Saturday, October 3, 2009


I’ve left the beautiful shores of Hawaii and returned to the real world. Well, real in the sense that I need to fly up to Washington State, take care of an ailing hubby, finish my Iran book, and try to find an agent/publisher who’s excited about this timely memoir.

I noticed on the flight home that I was having trouble reading my Kindle. I had it up to the largest font and still it was difficult. I had on my glasses, a light above me, and still it was difficult. My seat-mate seemed a little nervous as I leaned his way to get some light from the window. “Care to change seats?” he asked. Not really, I told him, I’d just take my eyes with me.

I was now more than concerned. What if the retina had grown another membrane since surgery? The doc did say it could return; in a week, in a month, or in a year, or…never.

On my last visit to the retina surgeon, I was 20/25, without correction. Now, wearing my cutesy Versace glasses, I am only at 20/40 and barely eking out the consonants. The vowels usually come easier because they’re more obvious, especially the As, Es, and Os.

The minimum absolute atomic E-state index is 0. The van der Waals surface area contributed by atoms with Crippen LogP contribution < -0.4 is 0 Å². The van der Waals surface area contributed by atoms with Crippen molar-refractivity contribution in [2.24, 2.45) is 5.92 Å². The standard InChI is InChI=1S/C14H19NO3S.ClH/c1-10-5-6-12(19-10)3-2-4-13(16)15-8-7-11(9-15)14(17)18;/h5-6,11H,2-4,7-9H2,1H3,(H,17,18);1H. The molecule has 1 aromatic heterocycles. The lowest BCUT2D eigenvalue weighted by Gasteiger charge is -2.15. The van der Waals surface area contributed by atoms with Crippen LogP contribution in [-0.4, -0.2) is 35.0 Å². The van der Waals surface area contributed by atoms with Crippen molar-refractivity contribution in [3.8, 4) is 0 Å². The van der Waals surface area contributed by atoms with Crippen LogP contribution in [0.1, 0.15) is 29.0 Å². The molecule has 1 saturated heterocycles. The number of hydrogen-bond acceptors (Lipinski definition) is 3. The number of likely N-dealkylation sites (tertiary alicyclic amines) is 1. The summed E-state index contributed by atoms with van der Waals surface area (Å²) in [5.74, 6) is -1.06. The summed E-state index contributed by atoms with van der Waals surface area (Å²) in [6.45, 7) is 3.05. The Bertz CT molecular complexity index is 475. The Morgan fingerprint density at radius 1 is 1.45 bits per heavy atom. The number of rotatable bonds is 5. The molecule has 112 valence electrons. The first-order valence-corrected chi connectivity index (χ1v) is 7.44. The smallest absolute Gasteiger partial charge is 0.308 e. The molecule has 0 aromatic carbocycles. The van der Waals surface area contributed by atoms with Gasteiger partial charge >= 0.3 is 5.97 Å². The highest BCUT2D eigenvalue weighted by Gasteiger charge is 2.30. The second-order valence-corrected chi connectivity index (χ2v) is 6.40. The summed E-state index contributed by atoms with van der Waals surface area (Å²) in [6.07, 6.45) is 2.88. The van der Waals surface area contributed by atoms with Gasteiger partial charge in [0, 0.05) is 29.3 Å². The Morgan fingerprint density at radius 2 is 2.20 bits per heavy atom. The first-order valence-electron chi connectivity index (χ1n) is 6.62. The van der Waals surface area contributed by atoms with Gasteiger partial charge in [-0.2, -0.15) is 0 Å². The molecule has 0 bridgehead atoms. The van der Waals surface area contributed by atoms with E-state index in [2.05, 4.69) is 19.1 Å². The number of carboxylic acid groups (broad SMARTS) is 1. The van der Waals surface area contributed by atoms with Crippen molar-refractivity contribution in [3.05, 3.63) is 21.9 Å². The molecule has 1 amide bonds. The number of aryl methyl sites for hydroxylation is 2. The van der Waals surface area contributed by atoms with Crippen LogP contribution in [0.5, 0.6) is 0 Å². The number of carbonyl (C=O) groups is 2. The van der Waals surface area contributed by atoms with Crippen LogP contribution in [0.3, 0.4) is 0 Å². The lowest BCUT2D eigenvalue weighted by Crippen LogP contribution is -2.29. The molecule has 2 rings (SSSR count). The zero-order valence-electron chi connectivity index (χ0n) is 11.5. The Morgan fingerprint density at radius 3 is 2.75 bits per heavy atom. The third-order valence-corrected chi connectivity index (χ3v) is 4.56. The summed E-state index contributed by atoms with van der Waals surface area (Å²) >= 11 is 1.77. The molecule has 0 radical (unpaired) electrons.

I saw an ophthalmologist before I flew to Washington, who told me that there was a small membrane behind my new lens that was clouding up, and that it could be taken care of very easily. It was uncommon, he said, but it did happen, and with a YAG laser procedure they could zap it, put a hole in the membrane and it would clear up the opacification. Fine! How many more “uncommon” problems am I going to have with this body of mine?

Since I’ve returned from Hawaii, I’ve written about fifty more pages in my Iran book, but it’s been difficult. When I use my glasses, I have to lean back and it’s uncomfortable. When I take my glasses off, I have to sit with my nose touching the monitor, then lean back and try to read it.

I made an appointment to have this taken care of here in Washington, but when the ophthalmologist examined me, he felt it was too soon after the retinal surgery to be probing around in my eye, and suggested I wait about a month, which shouldn’t change things, he said.

Now I’m at my computer, dredging up all my memories of life in Iran, and need Windex to clean the nose prints off my monitor. However, the book is moving right along, my poor vision has not altered my memory’s vision, so here I go.

You can check the progress of my book: A Broad Abroad in Iran: One Strappy-Sandaled Foot Ahead of the Mullahs (during the revolution) on my website at as I add a few chapters to whet your appetite. Click on the bottom of the page where it lists the book.

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